Pharmacy Update- According to a new study published in the Journal of the American College of Cardiology, fluoroquinolones may be linked to a greater risk of heart problems. The cardiac adverse effects include aortic ruptures and tears. In this study researchers reviewed data from the FDA’s adverse reporting system database and U.S. PharMetrics Plus. In the random sample of 9,053,240 patients , they identified and analyzed 12,505 cases of valvular regurgitation and 125,020 case-control participants. Patients that were currently taking fluoroquinolones had a 2.4 times greater risk of developing aortic and mitral regurgitation. The researchers noted that only recent fluoroquinolone use (within 60 days) was the timeframe associated with the cardiac events.   



    Medication Adherence Tip of the Week- Even though adherence to medications is a critical problem, the good news is that opportunities exist for providers to improve patient adherence to medications and lifestyle. The most effective interventions consider the relationship between medication-taking behaviors and patient understanding, beliefs, feelings and everyday life. You can continually fine-tune your interviewing skills into structured, repeatable methods of asking questions the right way, identifying barriers and working with your patients to improve adherence.

    Here are tips for communicating with your patients:

    • Avoid judgmental statements and the use of the word “why” when possible.
    • Remember to listen more and talk less.
    • Ask open ended questions when possible like…Do you know why I prescribed the medications you are taking?
    • Ask about the benefits of taking medications correctly. What are the benefits of taking your medicine?
    • Use plain language.

    Pharmacy Update- Breo Ellipta-This medication is for adult patients (18 years and older) for asthma and COPD. Some health plans have added age edits to ensure this is being prescribed for adult patients. Some cost effective options for treating patients  <18 YO for asthma include generic Air Duo or generic Advair Diskus.


    Medication Adherence Tip of the Week- Simply “forgetting” to take medication accounts for less than 30 percent of nonadherence. Instead, most of the time, patients decide not to take their medication for a specific reason, such as concern about a drug’s safety, side effects, or cost, or confusion about why they need to take it. This means as their provider you need to tailor the solution to the problem. For example, a patient with diabetes might stop daily insulin injections because the benefits of adherence (or the harms of nonadherence) seem too far into the future. The solution is to help the patient identify a more immediate and personal benefit, such as keeping blood glucose levels at goal to avoid having to continually update expensive eyeglasses. Each patient may have a unique reason for not taking their medicine. By identifying and discussing these unique reasons you can develop a personalized approach that promotes adherence in the future.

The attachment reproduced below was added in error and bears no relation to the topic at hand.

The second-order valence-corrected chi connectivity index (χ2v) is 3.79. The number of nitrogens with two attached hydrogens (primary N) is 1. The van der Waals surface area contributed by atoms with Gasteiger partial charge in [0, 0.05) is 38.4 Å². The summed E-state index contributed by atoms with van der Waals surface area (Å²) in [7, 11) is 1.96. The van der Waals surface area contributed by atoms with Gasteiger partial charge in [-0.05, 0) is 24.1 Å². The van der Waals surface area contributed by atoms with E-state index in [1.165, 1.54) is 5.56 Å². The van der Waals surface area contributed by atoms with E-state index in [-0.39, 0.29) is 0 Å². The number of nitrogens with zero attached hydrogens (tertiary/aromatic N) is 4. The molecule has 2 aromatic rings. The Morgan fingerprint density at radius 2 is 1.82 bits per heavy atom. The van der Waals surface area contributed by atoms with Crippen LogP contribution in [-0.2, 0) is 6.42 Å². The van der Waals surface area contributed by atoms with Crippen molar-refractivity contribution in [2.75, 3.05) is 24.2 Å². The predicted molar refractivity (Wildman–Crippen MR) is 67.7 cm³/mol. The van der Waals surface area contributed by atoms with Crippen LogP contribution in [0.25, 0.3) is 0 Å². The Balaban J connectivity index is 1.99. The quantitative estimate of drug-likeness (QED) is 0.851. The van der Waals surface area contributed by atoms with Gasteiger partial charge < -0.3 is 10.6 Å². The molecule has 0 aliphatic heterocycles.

Pharmacy Update-New study addresses levothyroxine dosing concern

    The question of generic equivalency of levothyroxine products has remained unanswered for many years. But, a new study led by Mayo Clinic researchers found that for patients with predominantly benign thyroid disease and newly treated hypothyroidism, there were no differences in cardiovascular event risks between patients treated with brand or generic levothyroxine. Researchers reviewed the records of 88,000 patients with an equal division of generic or brand levothyroxine. The team reviewed the number of hospitalizations for heart attacks, CHF, atrial fibrillation, and strokes and did not find any difference in event rates for both groups. This study helps to show that, even for narrow therapeutic index medications, the same patient outcomes can be achieved. The authors did note that more providers are prescribing generic levothyroxine today than in prior years. There were 2 major limitations in the study: the lack of information on lab results while patients were on thyroid hormone, and the short duration of follow-up (the average was 1 year). For more information on this study please contact Paula Straub at pstraub@phdelivery.com.